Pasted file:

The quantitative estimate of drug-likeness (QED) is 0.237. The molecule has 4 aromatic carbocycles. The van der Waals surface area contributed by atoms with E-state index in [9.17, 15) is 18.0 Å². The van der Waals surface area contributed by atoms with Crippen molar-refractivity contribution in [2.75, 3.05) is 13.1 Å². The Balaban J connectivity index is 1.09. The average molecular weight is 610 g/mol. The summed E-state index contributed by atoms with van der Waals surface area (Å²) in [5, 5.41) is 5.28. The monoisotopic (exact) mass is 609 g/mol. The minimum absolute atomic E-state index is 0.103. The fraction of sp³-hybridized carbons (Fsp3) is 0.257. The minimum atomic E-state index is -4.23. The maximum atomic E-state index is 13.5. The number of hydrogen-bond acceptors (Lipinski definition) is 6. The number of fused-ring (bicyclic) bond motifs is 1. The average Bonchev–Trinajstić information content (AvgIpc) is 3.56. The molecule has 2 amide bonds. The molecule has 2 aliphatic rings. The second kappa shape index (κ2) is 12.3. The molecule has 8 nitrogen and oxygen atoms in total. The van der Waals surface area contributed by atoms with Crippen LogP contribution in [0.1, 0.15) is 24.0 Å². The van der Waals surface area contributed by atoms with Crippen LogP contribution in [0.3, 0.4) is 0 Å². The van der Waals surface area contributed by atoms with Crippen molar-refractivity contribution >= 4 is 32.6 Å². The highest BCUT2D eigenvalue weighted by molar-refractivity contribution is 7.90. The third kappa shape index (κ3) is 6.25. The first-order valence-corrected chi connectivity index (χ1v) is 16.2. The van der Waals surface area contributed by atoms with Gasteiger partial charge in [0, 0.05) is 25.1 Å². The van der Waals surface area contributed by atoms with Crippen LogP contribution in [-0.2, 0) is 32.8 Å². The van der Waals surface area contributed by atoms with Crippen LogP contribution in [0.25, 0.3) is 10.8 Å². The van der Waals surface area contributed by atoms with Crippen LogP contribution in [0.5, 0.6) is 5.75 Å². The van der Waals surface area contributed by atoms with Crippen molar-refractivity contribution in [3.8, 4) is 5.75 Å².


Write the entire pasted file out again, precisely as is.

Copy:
The quantitative estimate of drug-likeness (QED) is 0.237. The molecule has 4 aromatic carbocycles. The van der Waals surface area contributed by atoms with E-state index in [9.17, 15) is 18.0 Å². The van der Waals surface area contributed by atoms with Crippen molar-refractivity contribution in [2.75, 3.05) is 13.1 Å². The Balaban J connectivity index is 1.09. The average molecular weight is 610 g/mol. The summed E-state index contributed by atoms with van der Waals surface area (Å²) in [5, 5.41) is 5.28. The monoisotopic (exact) mass is 609 g/mol. The minimum absolute atomic E-state index is 0.103. The fraction of sp³-hybridized carbons (Fsp3) is 0.257. The minimum atomic E-state index is -4.23. The maximum atomic E-state index is 13.5. The number of hydrogen-bond acceptors (Lipinski definition) is 6. The number of fused-ring (bicyclic) bond motifs is 1. The average Bonchev–Trinajstić information content (AvgIpc) is 3.56. The molecule has 2 amide bonds. The molecule has 2 aliphatic rings. The second kappa shape index (κ2) is 12.3. The molecule has 8 nitrogen and oxygen atoms in total. The van der Waals surface area contributed by atoms with Crippen LogP contribution in [0.1, 0.15) is 24.0 Å². The van der Waals surface area contributed by atoms with Crippen LogP contribution in [0.3, 0.4) is 0 Å². The van der Waals surface area contributed by atoms with Crippen molar-refractivity contribution >= 4 is 32.6 Å². The highest BCUT2D eigenvalue weighted by molar-refractivity contribution is 7.90. The third kappa shape index (κ3) is 6.25. The first-order valence-corrected chi connectivity index (χ1v) is 16.2. The van der Waals surface area contributed by atoms with Gasteiger partial charge in [0, 0.05) is 25.1 Å². The van der Waals surface area contributed by atoms with Crippen LogP contribution in [-0.2, 0) is 32.8 Å². The van der Waals surface area contributed by atoms with Crippen LogP contribution in [0.25, 0.3) is 10.8 Å². The van der Waals surface area contributed by atoms with Crippen LogP contribution in [0.5, 0.6) is 5.75 Å². The van der Waals surface area contributed by atoms with Crippen molar-refractivity contribution in [3.8, 4) is 5.75 Å².